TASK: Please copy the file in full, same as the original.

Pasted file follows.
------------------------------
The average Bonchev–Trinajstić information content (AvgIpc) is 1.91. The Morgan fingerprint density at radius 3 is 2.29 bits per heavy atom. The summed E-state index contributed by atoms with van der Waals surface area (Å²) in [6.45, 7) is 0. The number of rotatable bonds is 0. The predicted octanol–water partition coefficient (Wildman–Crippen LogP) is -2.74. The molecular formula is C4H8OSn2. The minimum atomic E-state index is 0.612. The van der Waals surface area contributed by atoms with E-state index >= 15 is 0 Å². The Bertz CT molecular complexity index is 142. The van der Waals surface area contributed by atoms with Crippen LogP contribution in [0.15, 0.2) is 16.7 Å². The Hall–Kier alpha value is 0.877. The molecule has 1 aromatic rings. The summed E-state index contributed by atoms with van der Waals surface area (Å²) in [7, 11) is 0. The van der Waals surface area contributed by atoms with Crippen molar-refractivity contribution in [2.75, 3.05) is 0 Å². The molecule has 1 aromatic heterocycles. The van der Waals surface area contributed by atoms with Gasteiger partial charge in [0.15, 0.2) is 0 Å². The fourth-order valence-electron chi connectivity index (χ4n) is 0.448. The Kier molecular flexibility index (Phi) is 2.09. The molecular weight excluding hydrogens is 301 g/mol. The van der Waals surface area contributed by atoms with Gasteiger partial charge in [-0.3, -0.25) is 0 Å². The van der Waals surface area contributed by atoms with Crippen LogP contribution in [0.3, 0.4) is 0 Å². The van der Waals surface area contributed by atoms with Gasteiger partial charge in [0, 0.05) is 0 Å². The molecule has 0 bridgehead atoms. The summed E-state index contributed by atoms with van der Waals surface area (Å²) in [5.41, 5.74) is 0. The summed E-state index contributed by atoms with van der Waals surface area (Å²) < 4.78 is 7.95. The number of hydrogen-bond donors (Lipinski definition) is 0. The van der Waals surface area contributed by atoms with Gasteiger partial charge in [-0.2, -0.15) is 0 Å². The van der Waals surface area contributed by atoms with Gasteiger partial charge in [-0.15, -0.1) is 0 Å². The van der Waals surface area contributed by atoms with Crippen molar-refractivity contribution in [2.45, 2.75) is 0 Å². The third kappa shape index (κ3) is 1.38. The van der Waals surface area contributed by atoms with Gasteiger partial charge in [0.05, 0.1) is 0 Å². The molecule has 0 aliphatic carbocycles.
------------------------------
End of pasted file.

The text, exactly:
The average Bonchev–Trinajstić information content (AvgIpc) is 1.91. The Morgan fingerprint density at radius 3 is 2.29 bits per heavy atom. The summed E-state index contributed by atoms with van der Waals surface area (Å²) in [6.45, 7) is 0. The number of rotatable bonds is 0. The predicted octanol–water partition coefficient (Wildman–Crippen LogP) is -2.74. The molecular formula is C4H8OSn2. The minimum atomic E-state index is 0.612. The van der Waals surface area contributed by atoms with E-state index >= 15 is 0 Å². The Bertz CT molecular complexity index is 142. The van der Waals surface area contributed by atoms with Crippen LogP contribution in [0.15, 0.2) is 16.7 Å². The Hall–Kier alpha value is 0.877. The molecule has 1 aromatic rings. The summed E-state index contributed by atoms with van der Waals surface area (Å²) in [7, 11) is 0. The van der Waals surface area contributed by atoms with Crippen molar-refractivity contribution in [2.75, 3.05) is 0 Å². The molecule has 1 aromatic heterocycles. The van der Waals surface area contributed by atoms with Gasteiger partial charge in [0.15, 0.2) is 0 Å². The fourth-order valence-electron chi connectivity index (χ4n) is 0.448. The Kier molecular flexibility index (Phi) is 2.09. The molecular weight excluding hydrogens is 301 g/mol. The van der Waals surface area contributed by atoms with Gasteiger partial charge in [-0.3, -0.25) is 0 Å². The van der Waals surface area contributed by atoms with Crippen LogP contribution in [0.3, 0.4) is 0 Å². The van der Waals surface area contributed by atoms with Gasteiger partial charge in [0, 0.05) is 0 Å². The molecule has 0 bridgehead atoms. The summed E-state index contributed by atoms with van der Waals surface area (Å²) in [5.41, 5.74) is 0. The summed E-state index contributed by atoms with van der Waals surface area (Å²) < 4.78 is 7.95. The number of hydrogen-bond donors (Lipinski definition) is 0. The van der Waals surface area contributed by atoms with Gasteiger partial charge in [-0.2, -0.15) is 0 Å². The van der Waals surface area contributed by atoms with Gasteiger partial charge in [-0.15, -0.1) is 0 Å². The van der Waals surface area contributed by atoms with Crippen molar-refractivity contribution in [2.45, 2.75) is 0 Å². The third kappa shape index (κ3) is 1.38. The van der Waals surface area contributed by atoms with Gasteiger partial charge in [0.05, 0.1) is 0 Å². The molecule has 0 aliphatic carbocycles.